There is a place for cross-cultural outreach in development work, and Westerners with skills and advantages can do real good. But using unqualified tourists on real projects can have seriously bad consequences, and can be a drain on an NGO’s resources. If you want to travel the world, meet people from different backgrounds, and educate yourself on poverty and human suffering, do that on your own dime. If you have talents and skills to offer in a way that empowers communities to prosper after you leave, put them to work. Otherwise, if you want to make a difference, you can use your resources and knowledge in other ways – usually this means writing a check. The most impactful development projects are those that empower local populations to better their own conditions, and your support can make that happen, but anything putting you and your experience front and center will fall short.
Voluntourism is symptomatic of a larger delusion, which is that “real” problems only exist halfway around the world. We are attracted to volunteering and donating overseas because we believe it makes us worldly and serious. It means we care. This is the reason the term “First World problems” exists, and while I appreciate its intention – we do live more comfortable lives than most and complain about trivialities – the truth is that poverty, hunger, and disease are still First-World problems, and you can do more about them here than in Africa. Chances are the place that could really use you as a volunteer is the nearest homeless shelter or Boys and Girls’ Club or Habitat for Humanity build. The person who needs your old coat probably isn’t in Nepal or Peru, he’s probably the homeless guy living under the bridge, or the kid across town who only has one hole-ridden jacket to make it through the winter. A unique challenge of being poor in a rich country is cost of living. Donations in areas like clothing and food can be immensely helpful in overcoming this, and could never threaten American producers since most of us will choose new clothes over donations. If you want to give, you don’t have to look around the world.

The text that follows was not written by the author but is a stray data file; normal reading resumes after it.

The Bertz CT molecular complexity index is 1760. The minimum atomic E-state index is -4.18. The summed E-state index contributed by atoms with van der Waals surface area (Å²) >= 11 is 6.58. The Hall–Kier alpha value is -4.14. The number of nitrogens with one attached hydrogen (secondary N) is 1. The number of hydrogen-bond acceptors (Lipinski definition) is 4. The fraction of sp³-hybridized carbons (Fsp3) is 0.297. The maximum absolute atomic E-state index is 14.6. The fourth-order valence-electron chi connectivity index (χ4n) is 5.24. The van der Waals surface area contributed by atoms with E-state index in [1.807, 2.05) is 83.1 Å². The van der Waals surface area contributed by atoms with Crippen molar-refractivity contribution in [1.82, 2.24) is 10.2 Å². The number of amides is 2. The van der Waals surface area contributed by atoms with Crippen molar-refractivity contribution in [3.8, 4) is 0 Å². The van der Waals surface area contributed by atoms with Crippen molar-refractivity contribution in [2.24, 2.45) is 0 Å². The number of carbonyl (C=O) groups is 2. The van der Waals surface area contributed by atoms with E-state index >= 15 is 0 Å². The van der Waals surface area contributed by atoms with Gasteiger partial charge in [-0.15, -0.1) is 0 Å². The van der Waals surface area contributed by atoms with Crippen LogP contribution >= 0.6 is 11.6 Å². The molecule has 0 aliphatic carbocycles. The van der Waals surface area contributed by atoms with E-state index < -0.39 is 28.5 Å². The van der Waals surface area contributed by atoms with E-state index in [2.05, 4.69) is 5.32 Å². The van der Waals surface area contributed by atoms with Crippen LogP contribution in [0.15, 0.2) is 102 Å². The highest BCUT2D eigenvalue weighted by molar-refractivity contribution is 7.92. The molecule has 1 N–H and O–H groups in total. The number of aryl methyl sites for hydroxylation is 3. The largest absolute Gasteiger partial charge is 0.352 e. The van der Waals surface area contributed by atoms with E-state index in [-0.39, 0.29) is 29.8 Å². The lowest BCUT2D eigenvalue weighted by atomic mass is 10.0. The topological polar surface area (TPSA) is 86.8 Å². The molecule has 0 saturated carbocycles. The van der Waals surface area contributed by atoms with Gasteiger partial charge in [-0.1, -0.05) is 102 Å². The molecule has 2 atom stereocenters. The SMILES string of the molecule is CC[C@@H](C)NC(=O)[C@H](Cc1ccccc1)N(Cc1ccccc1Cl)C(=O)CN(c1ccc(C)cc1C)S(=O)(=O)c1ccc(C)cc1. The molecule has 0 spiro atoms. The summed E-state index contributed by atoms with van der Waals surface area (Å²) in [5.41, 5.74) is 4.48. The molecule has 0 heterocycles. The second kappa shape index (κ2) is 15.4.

The miracle of prosperity in the West is no benefactor’s brainchild, but a product of market forces, the sum of centuries of actions of free people, most of whom acted in self-interest. It was organic, unplanned, chaotic. No philanthropist’s master plan can replicate that, no matter what Jeff Sachs says. The best we can do is empower communities to pursue development for themselves so they can have the same experience. At its best, philanthropy can play a supplemental role, unlocking potential for individual and community growth. The first step then, toward saving the world is admitting that we won’t save the world.